March 30, 2012
GE-13 Outcome Difficult to Predict, says Dr. UMNO
by Melissa Lee, Malaysia Chronicle
Former Prime Minister (Tun) Mahathir Mohamad admitted that it would be difficult to predict the results of the 13th General Election due to the “confusing” signals received from the ground.
“What is certain, it won’t be easy for BN to get two-thirds majority this time. The Opposition now is not like that of the past, and the current situation is rather confusing,” Bernama reported Mahathir as saying.
Such an acknowledgement must have been hard for Mahathir to make, given that the Pakatan Rakyat opposition coalition is led by Anwar Ibrahim, who he has tried hard to chop down to size and even oust from the political arena completely.
In 1998, fearing Anwar’s popularity and growing clout with the Malays, Mahathir threw trumped-up sodomy and corruption charges at his former Deputy and succeeded in jailing Anwar for 6 years. It was only after Mahathir retired that the Federal Court could summon enough courage to overturn the charges and acquit Anwar.
Now 64, Anwar is poised to lead the Pakatan into its second General Election as a coalition. Although denied formal registration by the Registrar of Societies, the Pakatan parties of PKR, PAS and DAP have signed a Common Policy Framework and agreed on a joint manifesto – the Buku Jingga – for GE-13 which is expected to be held before the end of this year.
Since the 12th General Election in 2008, the Pakatan has been gaining from strength to strength, with two of the four states it governs – Selangor and Penang – praised by the Auditor-General as being the best managed. Both Penang and Selangor have also drawn most FDIs, trouncing the BN-ruled states.
A resurgent Anwar and Pakatan are now rated as having an even chance on improving on their 2008 electoral performance, with many pundits predicting they might even wrest the Federal Government from Prime Minister Najib Razak. Mahathir apparently shares this view, saying that the various assumptions made about the support for BN were fluid, with some people saying it was increasing and others saying otherwise. Mahathir did not point the finger at anyone, but a day ago, he called on Najib to allow ‘outsiders’ to contest for seats under the UMNO ticket.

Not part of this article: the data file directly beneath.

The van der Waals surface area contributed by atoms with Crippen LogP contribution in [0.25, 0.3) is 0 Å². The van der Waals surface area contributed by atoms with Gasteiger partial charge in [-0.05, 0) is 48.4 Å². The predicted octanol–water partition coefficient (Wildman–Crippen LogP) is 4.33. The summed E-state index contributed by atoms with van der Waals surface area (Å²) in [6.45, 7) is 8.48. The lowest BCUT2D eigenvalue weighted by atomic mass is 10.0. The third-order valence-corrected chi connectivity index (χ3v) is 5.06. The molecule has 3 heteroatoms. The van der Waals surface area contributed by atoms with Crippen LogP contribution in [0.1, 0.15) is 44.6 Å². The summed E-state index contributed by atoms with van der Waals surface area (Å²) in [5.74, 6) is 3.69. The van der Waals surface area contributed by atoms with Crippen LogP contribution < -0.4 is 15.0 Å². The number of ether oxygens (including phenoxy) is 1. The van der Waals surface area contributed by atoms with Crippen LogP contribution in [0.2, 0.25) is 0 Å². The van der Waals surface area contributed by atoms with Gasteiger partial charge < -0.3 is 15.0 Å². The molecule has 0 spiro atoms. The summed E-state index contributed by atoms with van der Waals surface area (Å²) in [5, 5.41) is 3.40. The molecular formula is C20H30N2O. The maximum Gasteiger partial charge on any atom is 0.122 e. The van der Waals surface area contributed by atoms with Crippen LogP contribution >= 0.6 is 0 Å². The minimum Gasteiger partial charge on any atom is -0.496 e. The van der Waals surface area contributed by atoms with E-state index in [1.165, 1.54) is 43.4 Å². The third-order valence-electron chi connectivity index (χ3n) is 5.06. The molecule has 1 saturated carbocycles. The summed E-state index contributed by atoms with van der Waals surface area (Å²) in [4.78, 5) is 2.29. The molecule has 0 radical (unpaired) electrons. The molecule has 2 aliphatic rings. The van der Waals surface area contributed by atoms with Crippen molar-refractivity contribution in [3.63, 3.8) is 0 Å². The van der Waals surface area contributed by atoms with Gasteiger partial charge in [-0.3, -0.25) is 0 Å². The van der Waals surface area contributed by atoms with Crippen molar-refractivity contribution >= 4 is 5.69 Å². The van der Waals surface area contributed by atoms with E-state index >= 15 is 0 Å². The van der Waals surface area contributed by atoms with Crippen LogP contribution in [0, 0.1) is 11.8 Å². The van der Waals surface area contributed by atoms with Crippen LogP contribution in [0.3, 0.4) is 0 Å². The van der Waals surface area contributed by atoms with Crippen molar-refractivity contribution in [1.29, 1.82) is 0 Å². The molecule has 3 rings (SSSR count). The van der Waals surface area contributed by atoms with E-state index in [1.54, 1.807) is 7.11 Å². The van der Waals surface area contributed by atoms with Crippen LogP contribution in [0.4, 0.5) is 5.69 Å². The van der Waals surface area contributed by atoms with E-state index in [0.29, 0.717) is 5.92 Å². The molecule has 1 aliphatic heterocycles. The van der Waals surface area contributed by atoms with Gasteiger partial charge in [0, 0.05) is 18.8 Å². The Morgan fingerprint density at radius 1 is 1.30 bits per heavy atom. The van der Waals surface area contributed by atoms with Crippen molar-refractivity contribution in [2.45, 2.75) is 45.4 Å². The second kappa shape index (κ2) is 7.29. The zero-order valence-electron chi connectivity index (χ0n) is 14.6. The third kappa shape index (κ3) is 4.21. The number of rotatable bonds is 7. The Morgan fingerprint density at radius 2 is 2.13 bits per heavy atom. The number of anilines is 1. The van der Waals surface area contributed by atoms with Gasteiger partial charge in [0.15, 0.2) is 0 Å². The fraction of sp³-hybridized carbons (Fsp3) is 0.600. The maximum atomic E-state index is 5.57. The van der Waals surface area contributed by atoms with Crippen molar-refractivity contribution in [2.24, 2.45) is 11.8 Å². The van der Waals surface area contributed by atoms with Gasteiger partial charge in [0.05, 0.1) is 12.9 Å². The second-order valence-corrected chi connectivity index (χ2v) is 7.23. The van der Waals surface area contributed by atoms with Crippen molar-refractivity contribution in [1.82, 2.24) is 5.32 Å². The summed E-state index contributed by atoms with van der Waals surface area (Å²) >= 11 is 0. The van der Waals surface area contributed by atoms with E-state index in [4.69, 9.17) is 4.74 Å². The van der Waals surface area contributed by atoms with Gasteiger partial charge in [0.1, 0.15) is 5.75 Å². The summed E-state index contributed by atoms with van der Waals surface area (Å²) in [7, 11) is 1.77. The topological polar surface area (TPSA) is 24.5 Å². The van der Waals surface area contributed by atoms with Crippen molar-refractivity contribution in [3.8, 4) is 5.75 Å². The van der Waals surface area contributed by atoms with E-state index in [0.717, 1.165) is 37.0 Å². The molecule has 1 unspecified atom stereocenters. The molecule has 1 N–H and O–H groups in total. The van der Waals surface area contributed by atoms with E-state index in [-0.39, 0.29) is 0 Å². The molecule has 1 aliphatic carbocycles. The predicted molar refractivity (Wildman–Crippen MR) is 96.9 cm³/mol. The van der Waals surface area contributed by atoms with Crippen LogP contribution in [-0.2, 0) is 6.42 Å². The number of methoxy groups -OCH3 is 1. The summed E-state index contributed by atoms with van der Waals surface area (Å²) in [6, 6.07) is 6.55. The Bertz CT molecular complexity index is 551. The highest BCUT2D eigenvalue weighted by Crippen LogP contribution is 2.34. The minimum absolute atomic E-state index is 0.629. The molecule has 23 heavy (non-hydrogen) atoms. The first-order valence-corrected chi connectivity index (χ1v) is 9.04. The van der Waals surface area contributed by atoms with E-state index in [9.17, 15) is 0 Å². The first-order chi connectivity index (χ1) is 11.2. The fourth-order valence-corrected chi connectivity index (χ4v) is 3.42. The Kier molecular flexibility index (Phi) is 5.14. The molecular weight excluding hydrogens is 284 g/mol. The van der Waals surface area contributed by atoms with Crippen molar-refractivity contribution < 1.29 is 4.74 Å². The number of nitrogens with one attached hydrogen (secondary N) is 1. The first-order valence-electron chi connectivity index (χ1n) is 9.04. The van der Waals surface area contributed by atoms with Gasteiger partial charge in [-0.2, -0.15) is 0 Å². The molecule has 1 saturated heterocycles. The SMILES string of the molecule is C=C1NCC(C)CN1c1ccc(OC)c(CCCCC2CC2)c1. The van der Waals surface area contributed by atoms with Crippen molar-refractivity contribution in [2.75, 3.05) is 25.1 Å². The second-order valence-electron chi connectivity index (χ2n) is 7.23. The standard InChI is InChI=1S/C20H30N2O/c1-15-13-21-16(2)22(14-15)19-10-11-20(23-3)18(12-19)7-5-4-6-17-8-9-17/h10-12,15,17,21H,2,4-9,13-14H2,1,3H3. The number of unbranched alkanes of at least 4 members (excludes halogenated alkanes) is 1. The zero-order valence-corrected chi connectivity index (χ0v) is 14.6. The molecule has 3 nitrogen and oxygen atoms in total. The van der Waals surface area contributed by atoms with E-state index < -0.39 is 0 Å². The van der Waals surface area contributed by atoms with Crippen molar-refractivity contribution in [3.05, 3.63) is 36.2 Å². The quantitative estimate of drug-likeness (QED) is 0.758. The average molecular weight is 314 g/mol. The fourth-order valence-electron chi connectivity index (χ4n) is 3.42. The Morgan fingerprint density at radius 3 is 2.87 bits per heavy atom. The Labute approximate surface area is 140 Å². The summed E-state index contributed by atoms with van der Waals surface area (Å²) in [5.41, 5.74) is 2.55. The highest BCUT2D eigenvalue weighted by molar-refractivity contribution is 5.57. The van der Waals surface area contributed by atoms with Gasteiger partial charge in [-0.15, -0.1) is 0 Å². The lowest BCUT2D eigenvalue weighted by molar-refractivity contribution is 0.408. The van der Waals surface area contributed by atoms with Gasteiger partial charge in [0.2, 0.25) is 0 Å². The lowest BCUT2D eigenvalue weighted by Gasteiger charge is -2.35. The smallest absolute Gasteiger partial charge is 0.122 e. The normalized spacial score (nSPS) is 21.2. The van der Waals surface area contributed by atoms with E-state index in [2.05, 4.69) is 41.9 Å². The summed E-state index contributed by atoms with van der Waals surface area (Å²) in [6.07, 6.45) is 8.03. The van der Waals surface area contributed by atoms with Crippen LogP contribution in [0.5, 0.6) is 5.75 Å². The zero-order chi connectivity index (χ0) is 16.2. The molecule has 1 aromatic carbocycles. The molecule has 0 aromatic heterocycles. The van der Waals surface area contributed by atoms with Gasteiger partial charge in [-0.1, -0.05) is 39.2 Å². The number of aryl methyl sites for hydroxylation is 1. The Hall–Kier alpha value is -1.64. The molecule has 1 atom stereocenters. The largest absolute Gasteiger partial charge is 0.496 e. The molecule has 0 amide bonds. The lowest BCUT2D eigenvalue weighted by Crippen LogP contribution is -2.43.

Mahathir lamented the shortage of ‘smart’ Malays in UMNO, for which perhaps he is most to blame due to his refusal to soften his hardline stance during his 22-year rule from 1981 to 2003. Indeed, during his tenure, Malaysia experienced huge ‘brain drain” including from the Malay community, but Mahathir had always dismissed the issue as minor and with a ‘let them leave if they wish’ stance.
“None of Mahathir policies contributed to building a succession line in UMNO, so what is there to say now. And the damage was not only to UMNO but extended to the overall economy, where Malaysia lost talent beyond what it could afford. The effects on the economy are being played out now and if not reversed soon by fresh policies and reforms, we can expect further all-encompassing deterioration,” Ramon Navaratnam, the Chairman of the Centre for Public Policy Studies, told Malaysia Chronicle.
Najib failed to deliver
In recent weeks, former Finance Minister Daim Zainuddin had predicted BN would easily win in only three states – Johor, Melaka and Pahang. A large portion of the blame has been directed at Najib for failing to lead UMNO-BN out of its quagmire.
UMNO appointed Najib as its President in 2009 after forcing his predecessor Abdullah Badawi into early retirement for losing 5 states out of 13 to the Pakatan as well as the BN’s long-held two-thirds majority in Parliament. Mahathir and other UMNO leaders had hoped that Najib would reverse the slide and regain the crucial two-thirds majority, which would allow them to amend key laws to stay in power for perhaps a few more decades. But Najib’s clumsy political maneuvers were soon rejected by the people, who now see him as a fraud.
In his comments, it was telling of Daim to point out that if Najib failed to improve on Badawi’s results, he would have to step down in favor of either his deputy Muhyiddin Yassin or a ‘new challenger’. So far, no dark horse has emerged but bets are on that it could be Gua Musang MP Tengku Razaleigh Hamzah, who has lambasted Najib for his haphazard policies and weak leadership.
During Najib’s tenure which began in April 2009, Malaysia suffered its worst bouts of racial and religious intolerance. Extremist groups such as PERKASA and JATI were sponsored and allowed to flourish. At the same time, Najib preached policies of moderation to the West. But it looks like even they have found him out, with the influential Washington Post slamming him as a “champion of double-talk”.
Nonetheless, even with his mandate to rule expiring in March 2013, Najib has continued with the same strategies of gutter politicking against Anwar, using racism and religious bigotry to scare the Malays into voting for UMNO so that it can ‘protect’ them from the non-Malays.
Economy soft and Corruption rampant
Meanwhile, the economy remains neglected and soft due to Najib’s frequent overseas trips which have been criticized for burning a hole in taxpayers’ pockets. Corruption remains at a record high, with Malaysia slipping 4 spots to 60 in the 2011 Transparency International Corruption Perception Index. Malaysia scored 4.3 compared to New Zealand, the least corrupt at 9.5, and Somalia and North Korea who each scored 1.0, making them the two most corrupt nations in the survey. In ASEAN, Singapore scored 9.3 and Brunei 6.3.